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If I’m honest, I didn’t think a pandemic food plan would be a necessity over the next few months. Hoards of panic buyers proved me wrong, contributing to a food shortage that has made food shopping difficult. You might have noticed the same thing – empty supermarket shelves, a lack of basic foods, and uncertainty about how accessible food will become.
Whilst I think that everything will go back to normal soon and there shouldn’t be too much of an increase in difficulty for those who need to self-isolate, it’s still a good idea to have a plan whilst supermarkets work on the food shortages and more information becomes clear on the virus. Here’s what I recommend, based on my own methods and the research I’ve done already.
First of all… Don’t stockpile!
Stockpiling absolutely should not be part of your pandemic food plan. It’s stockpiling that has got us into the situation where we are now, and it’s not a good one.
Although the natural urge is to buy as many non-perishable items as possible, doing so harms others. Suddenly there’s a shortage of items like pasta and bread, and now the people that need it can’t access it. People have been witnessed literally fighting over the last loaf, which frankly is ridiculous. Reports have even surfaced of people buying baby formula instead of milk because it “goes off less quickly”, which of course leads to newborns without food. Not great.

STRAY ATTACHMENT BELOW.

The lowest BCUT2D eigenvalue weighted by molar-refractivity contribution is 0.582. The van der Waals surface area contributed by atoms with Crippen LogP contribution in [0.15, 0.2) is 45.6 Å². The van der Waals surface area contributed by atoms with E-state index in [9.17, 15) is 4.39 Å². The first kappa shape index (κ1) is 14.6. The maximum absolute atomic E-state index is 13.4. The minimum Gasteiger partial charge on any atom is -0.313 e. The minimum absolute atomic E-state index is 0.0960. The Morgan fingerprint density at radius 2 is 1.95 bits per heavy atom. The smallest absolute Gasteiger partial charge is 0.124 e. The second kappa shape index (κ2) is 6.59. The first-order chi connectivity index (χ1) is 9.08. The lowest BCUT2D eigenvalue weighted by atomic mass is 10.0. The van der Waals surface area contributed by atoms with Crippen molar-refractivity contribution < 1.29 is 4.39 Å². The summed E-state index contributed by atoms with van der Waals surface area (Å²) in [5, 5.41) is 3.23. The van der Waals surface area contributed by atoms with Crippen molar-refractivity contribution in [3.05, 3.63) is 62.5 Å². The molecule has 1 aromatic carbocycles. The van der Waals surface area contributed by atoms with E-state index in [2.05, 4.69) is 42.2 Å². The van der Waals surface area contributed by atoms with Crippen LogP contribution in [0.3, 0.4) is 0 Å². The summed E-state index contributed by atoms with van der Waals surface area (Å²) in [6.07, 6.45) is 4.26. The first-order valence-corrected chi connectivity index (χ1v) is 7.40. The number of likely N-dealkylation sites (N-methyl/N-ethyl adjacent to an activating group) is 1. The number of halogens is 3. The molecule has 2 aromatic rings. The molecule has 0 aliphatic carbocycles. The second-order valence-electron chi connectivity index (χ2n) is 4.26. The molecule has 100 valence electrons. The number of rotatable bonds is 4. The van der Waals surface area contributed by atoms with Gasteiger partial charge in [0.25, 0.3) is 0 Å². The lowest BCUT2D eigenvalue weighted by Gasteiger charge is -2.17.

Instead of stockpiling, shop as normal but add a couple of extra non-perishable items each week just in case. No need to go mad though – a few cans is fine, but you don’t need the supermarket’s entire stock.
Don’t shop online unless you need to
There are two reasons for this, the first being pretty obvious – if more people start shopping online then supermarkets will struggle to cater for this increase. This will lead to a real strain on the service, and people who really need those online food shops (the elderly, the disabled, and those who are self-isolating) will have a harder time accessing food.
The other reason is that you’re way less likely to get a selection of food items that will work together. With stock disappearing so quickly, many people are finding that their online orders turn up missing quite a few products. If you’re shopping in the supermarket then you can have a browse for the alternative that works best, however with an online shop you either get an alternative that they’ve chosen for you or simply nothing at all. This will make it harder for meal planning so I advise doing the shop in person if you can. Try and go very early or late at night for fewer people and more selection.
Utilise your freezer
One thing I’ve noticed during the outbreak so far is that everyone has been reaching for the non-perishable items. Locating pasta, rice, sauces, and tinned soup has become harder now but it makes sense – these are all food items that will last pretty much indefinitely (or unless until we’re back to normal). Whilst stock for these items are dwindling, fresh items are mostly ever-present.